Asthma and Acid Reflux DiseasePosted: Mar 14 in Health Complications by Staff
Asthma and acid reflux have more in common than many people may know. In fact, many residents in Atlanta and surrounding areas who experience adult onset asthma have found that the real culprit for their problem is heartburn and acid reflux.
Asthma is caused by inflammation that develops in the airway, a tube called the trachea that is located just next to the esophagus. In a similar fashion to how acid reflux damages the esophagus, causing the chronic inflammation and irritation that lead to heartburn, inflammation in the trachea makes it incredibly difficult for the person to breathe and will generally lead to a number of secondary symptoms.
Several symptoms of asthma are also associated with acid reflux disease, including:
- Dry cough
- Chest tightness
But unlike acid reflux, asthma doesn’t have one identifiable cause. Asthma is prompted by a world of allergens that enter the trachea and irritate the tissue. Once these irritants enter the trachea they can cause pain for hours and even days as the tissue becomes inflamed and the airways are blocked, making even basic tasks incredibly difficult.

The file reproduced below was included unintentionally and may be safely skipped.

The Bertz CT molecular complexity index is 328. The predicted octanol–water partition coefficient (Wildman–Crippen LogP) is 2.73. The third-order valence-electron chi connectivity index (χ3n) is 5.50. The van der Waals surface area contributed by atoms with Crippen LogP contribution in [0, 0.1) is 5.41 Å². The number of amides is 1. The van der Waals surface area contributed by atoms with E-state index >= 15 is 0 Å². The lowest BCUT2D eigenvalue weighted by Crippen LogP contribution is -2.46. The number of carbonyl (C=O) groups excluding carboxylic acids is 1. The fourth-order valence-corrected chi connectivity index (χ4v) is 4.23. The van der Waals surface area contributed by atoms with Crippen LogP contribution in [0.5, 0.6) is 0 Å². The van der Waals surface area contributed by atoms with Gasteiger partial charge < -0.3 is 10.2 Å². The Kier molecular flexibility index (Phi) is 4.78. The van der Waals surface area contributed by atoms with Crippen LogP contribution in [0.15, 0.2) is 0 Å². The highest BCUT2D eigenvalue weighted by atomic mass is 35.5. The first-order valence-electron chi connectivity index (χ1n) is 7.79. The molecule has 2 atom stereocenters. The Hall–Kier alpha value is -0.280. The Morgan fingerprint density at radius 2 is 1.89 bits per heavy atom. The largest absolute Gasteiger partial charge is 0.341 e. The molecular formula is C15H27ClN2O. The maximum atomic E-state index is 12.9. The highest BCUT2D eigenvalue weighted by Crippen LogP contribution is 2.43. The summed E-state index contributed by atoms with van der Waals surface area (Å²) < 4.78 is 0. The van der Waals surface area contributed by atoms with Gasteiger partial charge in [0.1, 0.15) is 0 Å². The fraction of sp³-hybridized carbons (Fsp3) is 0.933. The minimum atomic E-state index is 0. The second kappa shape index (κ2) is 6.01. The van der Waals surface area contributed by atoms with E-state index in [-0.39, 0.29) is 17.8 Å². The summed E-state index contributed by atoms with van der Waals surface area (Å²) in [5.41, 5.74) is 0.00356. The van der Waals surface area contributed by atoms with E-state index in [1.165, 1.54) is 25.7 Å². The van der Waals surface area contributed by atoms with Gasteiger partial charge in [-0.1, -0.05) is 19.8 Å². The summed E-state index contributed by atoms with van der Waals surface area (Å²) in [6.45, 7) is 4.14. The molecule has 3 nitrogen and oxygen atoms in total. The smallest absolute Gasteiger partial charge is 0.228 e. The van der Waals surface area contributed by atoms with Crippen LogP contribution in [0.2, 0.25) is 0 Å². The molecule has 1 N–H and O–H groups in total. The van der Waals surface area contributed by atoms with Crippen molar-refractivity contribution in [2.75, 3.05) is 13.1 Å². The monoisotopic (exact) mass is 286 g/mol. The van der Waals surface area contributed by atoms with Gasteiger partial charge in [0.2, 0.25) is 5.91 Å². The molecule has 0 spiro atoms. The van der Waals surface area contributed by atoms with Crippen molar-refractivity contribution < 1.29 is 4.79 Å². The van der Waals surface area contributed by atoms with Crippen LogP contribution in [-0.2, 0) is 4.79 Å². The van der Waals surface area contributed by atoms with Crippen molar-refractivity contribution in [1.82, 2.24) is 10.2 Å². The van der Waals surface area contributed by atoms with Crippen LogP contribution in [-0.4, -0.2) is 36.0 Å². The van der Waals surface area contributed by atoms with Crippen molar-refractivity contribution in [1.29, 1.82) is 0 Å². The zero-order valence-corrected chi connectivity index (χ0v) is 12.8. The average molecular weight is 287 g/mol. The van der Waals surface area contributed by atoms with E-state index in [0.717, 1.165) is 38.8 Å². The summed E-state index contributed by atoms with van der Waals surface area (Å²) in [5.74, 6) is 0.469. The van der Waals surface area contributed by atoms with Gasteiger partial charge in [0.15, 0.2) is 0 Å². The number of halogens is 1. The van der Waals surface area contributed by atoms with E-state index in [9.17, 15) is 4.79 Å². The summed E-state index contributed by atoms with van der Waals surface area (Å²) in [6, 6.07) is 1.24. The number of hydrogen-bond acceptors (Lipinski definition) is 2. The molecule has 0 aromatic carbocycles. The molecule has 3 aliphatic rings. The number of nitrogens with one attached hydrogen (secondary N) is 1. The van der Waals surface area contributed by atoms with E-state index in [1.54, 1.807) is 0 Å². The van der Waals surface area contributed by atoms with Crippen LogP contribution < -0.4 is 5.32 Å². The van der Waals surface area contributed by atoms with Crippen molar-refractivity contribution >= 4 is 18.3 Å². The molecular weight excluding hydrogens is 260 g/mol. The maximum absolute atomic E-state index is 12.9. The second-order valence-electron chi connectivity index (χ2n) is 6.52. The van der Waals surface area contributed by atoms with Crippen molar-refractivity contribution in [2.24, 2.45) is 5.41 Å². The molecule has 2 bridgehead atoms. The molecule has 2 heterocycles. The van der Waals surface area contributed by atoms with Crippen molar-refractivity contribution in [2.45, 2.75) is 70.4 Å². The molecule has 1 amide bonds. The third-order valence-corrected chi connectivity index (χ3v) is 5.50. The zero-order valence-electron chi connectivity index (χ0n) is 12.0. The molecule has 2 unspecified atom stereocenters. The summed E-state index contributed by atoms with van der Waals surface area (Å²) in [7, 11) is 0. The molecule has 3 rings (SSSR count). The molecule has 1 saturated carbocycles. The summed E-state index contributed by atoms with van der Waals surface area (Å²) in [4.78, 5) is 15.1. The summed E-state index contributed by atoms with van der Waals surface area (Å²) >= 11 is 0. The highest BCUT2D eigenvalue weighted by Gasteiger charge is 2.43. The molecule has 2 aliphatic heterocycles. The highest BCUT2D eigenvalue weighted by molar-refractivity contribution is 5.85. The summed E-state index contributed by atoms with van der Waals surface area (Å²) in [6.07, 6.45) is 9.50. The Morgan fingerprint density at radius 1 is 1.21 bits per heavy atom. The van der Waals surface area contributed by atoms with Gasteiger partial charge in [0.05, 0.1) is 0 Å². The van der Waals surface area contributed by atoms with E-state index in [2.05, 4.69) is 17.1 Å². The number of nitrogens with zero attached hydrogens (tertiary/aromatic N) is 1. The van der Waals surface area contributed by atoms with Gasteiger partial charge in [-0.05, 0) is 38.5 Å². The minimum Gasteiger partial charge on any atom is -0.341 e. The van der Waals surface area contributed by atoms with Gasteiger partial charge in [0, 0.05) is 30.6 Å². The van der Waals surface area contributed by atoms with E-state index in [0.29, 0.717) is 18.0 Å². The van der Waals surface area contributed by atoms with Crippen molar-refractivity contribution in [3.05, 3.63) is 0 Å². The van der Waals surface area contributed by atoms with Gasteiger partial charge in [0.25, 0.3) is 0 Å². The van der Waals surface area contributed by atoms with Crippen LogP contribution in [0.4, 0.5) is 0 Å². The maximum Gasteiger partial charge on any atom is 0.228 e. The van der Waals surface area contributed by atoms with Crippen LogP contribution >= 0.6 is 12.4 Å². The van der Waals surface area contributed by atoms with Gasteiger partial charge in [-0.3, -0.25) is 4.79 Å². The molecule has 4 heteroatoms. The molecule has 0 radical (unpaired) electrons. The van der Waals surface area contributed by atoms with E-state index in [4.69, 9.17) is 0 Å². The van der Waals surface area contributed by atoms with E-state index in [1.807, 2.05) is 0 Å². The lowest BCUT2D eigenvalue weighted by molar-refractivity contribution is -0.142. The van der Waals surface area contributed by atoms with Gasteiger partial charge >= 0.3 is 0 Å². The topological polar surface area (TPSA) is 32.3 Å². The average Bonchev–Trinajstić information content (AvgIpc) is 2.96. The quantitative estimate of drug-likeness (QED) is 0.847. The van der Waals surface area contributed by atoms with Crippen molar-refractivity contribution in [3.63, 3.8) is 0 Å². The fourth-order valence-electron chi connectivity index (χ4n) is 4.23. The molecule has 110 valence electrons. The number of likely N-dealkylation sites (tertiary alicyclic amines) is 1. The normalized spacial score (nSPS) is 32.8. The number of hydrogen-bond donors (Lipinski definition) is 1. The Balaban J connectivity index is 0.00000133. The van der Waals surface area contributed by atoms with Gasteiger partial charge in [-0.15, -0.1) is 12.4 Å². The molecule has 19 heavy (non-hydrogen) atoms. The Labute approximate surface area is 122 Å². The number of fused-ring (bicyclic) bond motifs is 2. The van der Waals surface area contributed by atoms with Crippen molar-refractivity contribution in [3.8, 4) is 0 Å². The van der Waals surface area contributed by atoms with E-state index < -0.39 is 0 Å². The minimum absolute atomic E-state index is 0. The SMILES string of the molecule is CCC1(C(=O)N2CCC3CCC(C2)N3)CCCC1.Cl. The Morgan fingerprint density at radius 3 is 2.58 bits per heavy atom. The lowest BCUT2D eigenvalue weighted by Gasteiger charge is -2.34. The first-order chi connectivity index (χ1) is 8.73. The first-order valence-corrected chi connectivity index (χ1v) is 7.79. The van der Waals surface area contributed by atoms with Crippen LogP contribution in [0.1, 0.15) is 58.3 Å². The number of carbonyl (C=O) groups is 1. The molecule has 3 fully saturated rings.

Common irritants that cause asthmatic episodes include:
- Pet hair and animal dander
- Intense weather conditions
Acid Reflux Treatment for Asthma
For those who have struggled with asthma all their life and are experiencing true asthmatic episodes, acid reflux treatment will not likely help resolve the breathing difficulties. However, adults who have developed asthma later in life may be shocked to learn the impact acid reflux surgery can have on their symptoms.
Many people experiencing wheezing, coughing and difficulty breathing with acid reflux disease, and unfortunately the problem has commonly gone misdiagnosed as the emergence of asthma. As one may expect, when this happens the tried and true asthma treatments are not generally successful at addressing the problem.
While some adults may develop asthma later in life, it is wise for you to have the causes of your new asthmatic symptoms investigated endoscopically to determine if there is damage to the trachea from allergens, or if acid reflux may have entered the airways to cause the problems.